Virginia wasn't anticipating a change in leadership following a 6–6 season, but in between the team losing its regular-season finale to Virginia Tech and having its appearance in the Fenway Bowl canceled due to a COVID-19 outbreak, head coach Bronco Mendenhall decided to retire — for the moment, at least — from college football.
Enter Tony Elliott, the former Clemson offensive coordinator and the man now tasked with keeping the proverbial ball rolling for the Cavaliers, whom Mendenhall led to an ACC Coastal title in 2019 at the height of his tenure. Elliott inherits a roster rich with offensive talent in the passing game but bereft of experience on the offensive line. It's a unit that never truly established a traditional running game in any of the past four seasons.
Defensively, UVA returns five starters from a unit that has had a propensity to give up big plays each of the past two years.
The Elliott era kicks off Sept. 3, at home against FCS Richmond, the same in-state opponent that handed Mendenhall a loss in his Virginia debut. This new staff inherits a program in much better shape than the one Mendenhall took over in 2016. And the expectation is that Elliott — who has talked about building "the model college football program" — will be better equipped to hit the ground running.
Previewing Virginia's Offense for 2022
Virginia brings back most of the firepower from its record-setting offense, including quarterback Brennan Armstrong and top wide receivers Dontayvion Wicks, Keytaon Thompson and Billy Kemp IV. Plus, UVA will get 2020 breakout star Lavel Davis Jr. back after he missed last season with a torn ACL.
Those skill positions are loaded for Elliott's first season, but the offensive line is a major question mark that could derail the entire product. Virginia must replace all five of its starters up front with no obvious candidates. Senior Derek Devine, who worked at both guard and tackle in the spring, is the program's most experienced returner. UVA went into the transfer portal for right tackle Mac Hollensteiner (Georgetown) and left tackle John Paul Flores (Dartmouth). However, Hollensteiner opted to return to Georgetown in June, adding even more concerns to the trenches for Elliott in '22.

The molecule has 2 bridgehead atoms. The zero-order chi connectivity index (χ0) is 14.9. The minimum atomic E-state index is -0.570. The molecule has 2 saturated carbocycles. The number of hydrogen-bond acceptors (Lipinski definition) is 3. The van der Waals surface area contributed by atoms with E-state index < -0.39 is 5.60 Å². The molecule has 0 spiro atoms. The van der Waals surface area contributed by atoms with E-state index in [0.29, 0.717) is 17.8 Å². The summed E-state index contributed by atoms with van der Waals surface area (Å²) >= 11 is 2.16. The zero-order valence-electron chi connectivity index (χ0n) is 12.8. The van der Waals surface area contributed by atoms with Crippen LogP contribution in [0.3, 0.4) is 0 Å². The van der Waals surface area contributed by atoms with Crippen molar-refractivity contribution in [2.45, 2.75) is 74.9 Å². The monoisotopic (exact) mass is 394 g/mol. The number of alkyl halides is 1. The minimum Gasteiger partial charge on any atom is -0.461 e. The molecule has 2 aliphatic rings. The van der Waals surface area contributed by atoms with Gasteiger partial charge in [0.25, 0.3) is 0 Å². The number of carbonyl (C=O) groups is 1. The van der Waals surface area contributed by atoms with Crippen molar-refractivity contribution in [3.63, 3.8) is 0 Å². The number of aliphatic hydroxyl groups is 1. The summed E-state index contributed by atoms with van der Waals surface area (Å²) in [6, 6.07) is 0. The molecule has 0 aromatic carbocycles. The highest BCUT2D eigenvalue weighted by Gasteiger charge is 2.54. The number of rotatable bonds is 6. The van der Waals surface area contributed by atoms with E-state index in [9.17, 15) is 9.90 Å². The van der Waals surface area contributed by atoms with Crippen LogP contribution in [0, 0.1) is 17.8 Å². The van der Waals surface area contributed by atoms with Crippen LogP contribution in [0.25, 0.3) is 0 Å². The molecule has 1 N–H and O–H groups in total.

Elliott has talked extensively about bringing more balance to the offense and developing UVA's lagging traditional run game, but a spring injury to Ronnie Walker Jr. combined with the lack of experience and depth up front may have derailed that progress.
In the end, Armstrong's running ability may have as much to do with the offense's success as his pro-caliber arm.
Previewing Virginia's Defense for 2022
The Cavaliers have struggled on defense of late, and some top playmakers — including defensive end Mandy Alonso, linebacker Noah Taylor, cornerback Nick Grant and safety Joey Blount — are gone.
UVA plans to be multiple schematically under new coordinator John Rudzinski, so both three- and four-man fronts are in the plans. The Cavaliers used mostly a five-defensive-back look in the spring.
Inside linebacker Nick Jackson led the team with 117 tackles last season. A big question will be where Virginia derives its pass rush. Of the Cavaliers' 19 sacks last season, 12 came from players who are no longer with the team. Georgia Tech transfer Chico Bennett Jr., who missed last season with a knee injury, and sophomore outside linebacker Mike Green are two players who could have an impact in that area.
In the defensive backfield, former Louisville transfer Anthony Johnson returns at cornerback to lead a unit that allowed 21 pass plays of 30 yards or more, the fifth most in the ACC.
Related: ACC Predictions for 2022
Previewing Virginia's Specialists for 2022
UVA asked a lot of Brendan Farrell last season. After working mostly as a punter and opening the season without a starting job, he ended up placekicking and kicking off for most of the year. With Jacob Finn and his 44.2-yard per punt average gone, Farrell may get a look there, too. Freshman kicker Will Bettridge figures to challenge Farrell for the extra point and field goal work.
Kemp figures to be the team's primary punt returner again. Kemp and running back Mike Hollins split kick return duties last season, but UVA would like to get more pop from that spot this year.
The ACC Coastal Division looks to be, once again, pretty open for the taking, but in Elliott's first season, UVA may be a few pieces short of being able to take advantage of that. The Cavaliers should offer up plenty of highlights in the passing game, with Armstrong, Wicks and Davis emerging as true stars. But a lack of experience on the offensive line, no established running back and a defense that still has to prove it won't get torched for big gains may be too much to overcome.
The schedule is a mixed bag. Playing at Illinois in Week 2 will be an early test, and Old Dominion and Coastal Carolina are both capable Division I opponents. A tough three-game stretch from late October to mid-November, when UVA faces division foes Miami, North Carolina and Pittsburgh in consecutive weeks, figures to be the defining test of the season. The good news? All three of those games are at home.
If Virginia can find a way to protect Armstrong and cut down on giving up big plays, the Cavaliers could surprise people in Elliott's first season. If not, he may be struggling to outdo his predecessor's 2–10 debut six seasons ago.